What is your favourite puppet (or two)?

Aesthetically: The Grandmother – I could look at her face for hours on end; Shawna did such an impeccable job with that sculpture. I also love the way her hair gently bounces naturally as she moves.

Personality: Super Ogorki- Maybe it’s because I’ve been manipulating him since his creation (so I know how he works inside and out); but this puppet is the one that I find that I lose myself in. It’s just pure “fun” when, as a performer, you get to the place where the puppet starts to trigger your impulses before your brain does. It’s always a hilarious surprise when the puppet does something that makes you laugh, and only after the fact, do you realize that it came from you.

clunki2-3

In this current state of computer-generated everything, do you still think puppets have a strong draw?

I think that they have a stronger draw than ever. The technology we possess in this day in age is undeniably mind-blowing, and ever-increasingly so. I think that because so many of us are digitally reliant, there is something completely refreshing and almost spiritual about going to a theatre and having to “invest belief” into an inanimate object to infuse it with life. For this reason, I think that puppetry has the ability to speak personally to every person in that audience. Because the puppet is not another human being with a past and a history of life experiences, it almost becomes instantly capable of anything a person wills it to be.

I also think that because we are so used to seeing things happen virtually, we have a potentially increased imaginative capacity to simply accept worlds where aardvarks can juggle mango jello, or where a little boy can float on an umbrella to the moon; and therefore, there is an irrepressible child-like wonderment and giddiness that comes with seeing those very same things happen live right in front of your eyes. Because puppetry allows us to warp scale, perspective, and really delve into the abstract at times, it is an art form that is truly capable of anything. Really, it’s part old-school magic – the kind of magic that I think the inner children in all of us will never get tired of. Seeing the “unbelievable” occur right in front of you allows you to temporarily believe it. It makes you want to leap up and question it, and touch it and try to figure out how it was done. Perhaps, most special of all, is that when you leave the theatre, you know that you have been part of a collective moment that will never happen the same way again.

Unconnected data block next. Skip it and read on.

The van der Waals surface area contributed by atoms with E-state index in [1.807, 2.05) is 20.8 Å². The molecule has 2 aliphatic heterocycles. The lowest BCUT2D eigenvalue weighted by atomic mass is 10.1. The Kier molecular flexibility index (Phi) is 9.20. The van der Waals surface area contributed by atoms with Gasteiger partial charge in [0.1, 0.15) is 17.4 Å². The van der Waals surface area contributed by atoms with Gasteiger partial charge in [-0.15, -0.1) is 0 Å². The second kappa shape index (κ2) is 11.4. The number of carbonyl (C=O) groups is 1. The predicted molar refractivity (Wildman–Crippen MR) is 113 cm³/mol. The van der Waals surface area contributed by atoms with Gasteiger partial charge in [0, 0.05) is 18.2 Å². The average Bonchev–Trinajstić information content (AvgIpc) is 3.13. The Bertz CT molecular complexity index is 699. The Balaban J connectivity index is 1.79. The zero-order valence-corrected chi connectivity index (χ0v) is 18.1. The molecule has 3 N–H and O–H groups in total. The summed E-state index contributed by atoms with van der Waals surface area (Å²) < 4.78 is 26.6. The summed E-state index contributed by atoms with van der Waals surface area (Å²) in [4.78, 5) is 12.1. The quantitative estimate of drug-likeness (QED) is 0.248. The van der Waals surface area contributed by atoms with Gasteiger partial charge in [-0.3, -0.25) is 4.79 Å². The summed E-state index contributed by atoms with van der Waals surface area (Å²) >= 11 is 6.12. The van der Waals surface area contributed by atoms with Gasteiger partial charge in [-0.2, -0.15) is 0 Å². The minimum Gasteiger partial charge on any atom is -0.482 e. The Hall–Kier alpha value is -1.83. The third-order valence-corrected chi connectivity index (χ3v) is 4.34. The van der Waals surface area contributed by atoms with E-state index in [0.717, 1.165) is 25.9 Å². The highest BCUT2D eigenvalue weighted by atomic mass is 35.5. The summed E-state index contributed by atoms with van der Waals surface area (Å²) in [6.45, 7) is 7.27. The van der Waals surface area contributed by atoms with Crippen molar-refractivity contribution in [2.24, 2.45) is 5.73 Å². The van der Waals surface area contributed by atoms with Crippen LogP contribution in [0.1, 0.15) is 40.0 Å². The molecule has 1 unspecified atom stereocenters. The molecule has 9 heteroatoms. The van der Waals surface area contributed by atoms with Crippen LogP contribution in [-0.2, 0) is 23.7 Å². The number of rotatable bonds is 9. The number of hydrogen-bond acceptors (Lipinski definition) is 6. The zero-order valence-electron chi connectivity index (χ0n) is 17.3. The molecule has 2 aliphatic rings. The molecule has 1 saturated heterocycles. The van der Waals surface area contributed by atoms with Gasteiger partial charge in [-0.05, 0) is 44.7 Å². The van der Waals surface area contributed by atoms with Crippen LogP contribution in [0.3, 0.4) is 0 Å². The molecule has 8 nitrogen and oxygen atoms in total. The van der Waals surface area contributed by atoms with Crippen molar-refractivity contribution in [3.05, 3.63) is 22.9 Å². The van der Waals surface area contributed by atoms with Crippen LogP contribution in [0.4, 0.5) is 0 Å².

What do you think puppets bring to entertainment that no other form can?

Hmm…I guess I answered this a bit in the previous question. I think because puppets (if we’re talking realities) are just lifeless blocks of carved wood, and because we all know this and have to willingly suspend belief in order to invest their little lives into existence, they almost become vessels for truthful innocence and curious naïveté; and they have the ability to explore issues from a pure standpoint without any judgments that come from who a person is and where they have come from.

Comment away!

Please keep it clean. Unnecessary cursing will be removed.

Article comments by non-staff members do not necessarily reflect the views of Toronto Thumbs.


eight × = 64